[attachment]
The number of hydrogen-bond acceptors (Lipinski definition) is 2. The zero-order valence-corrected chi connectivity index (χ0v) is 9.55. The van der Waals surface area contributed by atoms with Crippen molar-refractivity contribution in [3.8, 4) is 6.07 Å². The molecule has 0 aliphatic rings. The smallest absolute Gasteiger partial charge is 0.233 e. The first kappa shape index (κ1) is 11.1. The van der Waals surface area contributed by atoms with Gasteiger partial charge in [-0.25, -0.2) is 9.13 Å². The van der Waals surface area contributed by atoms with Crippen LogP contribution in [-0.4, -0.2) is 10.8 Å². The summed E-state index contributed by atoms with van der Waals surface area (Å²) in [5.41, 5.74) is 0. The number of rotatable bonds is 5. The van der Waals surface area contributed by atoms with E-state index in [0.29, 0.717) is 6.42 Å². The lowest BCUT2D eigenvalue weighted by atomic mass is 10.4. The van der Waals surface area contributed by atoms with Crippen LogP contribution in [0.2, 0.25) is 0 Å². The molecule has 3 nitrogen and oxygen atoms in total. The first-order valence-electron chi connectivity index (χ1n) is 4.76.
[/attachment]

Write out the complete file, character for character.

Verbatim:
The number of hydrogen-bond acceptors (Lipinski definition) is 2. The zero-order valence-corrected chi connectivity index (χ0v) is 9.55. The van der Waals surface area contributed by atoms with Crippen molar-refractivity contribution in [3.8, 4) is 6.07 Å². The molecule has 0 aliphatic rings. The smallest absolute Gasteiger partial charge is 0.233 e. The first kappa shape index (κ1) is 11.1. The van der Waals surface area contributed by atoms with Gasteiger partial charge in [-0.25, -0.2) is 9.13 Å². The van der Waals surface area contributed by atoms with Crippen LogP contribution in [-0.4, -0.2) is 10.8 Å². The summed E-state index contributed by atoms with van der Waals surface area (Å²) in [5.41, 5.74) is 0. The number of rotatable bonds is 5. The van der Waals surface area contributed by atoms with E-state index in [0.29, 0.717) is 6.42 Å². The lowest BCUT2D eigenvalue weighted by atomic mass is 10.4. The van der Waals surface area contributed by atoms with Crippen LogP contribution in [0.2, 0.25) is 0 Å². The molecule has 3 nitrogen and oxygen atoms in total. The first-order valence-electron chi connectivity index (χ1n) is 4.76.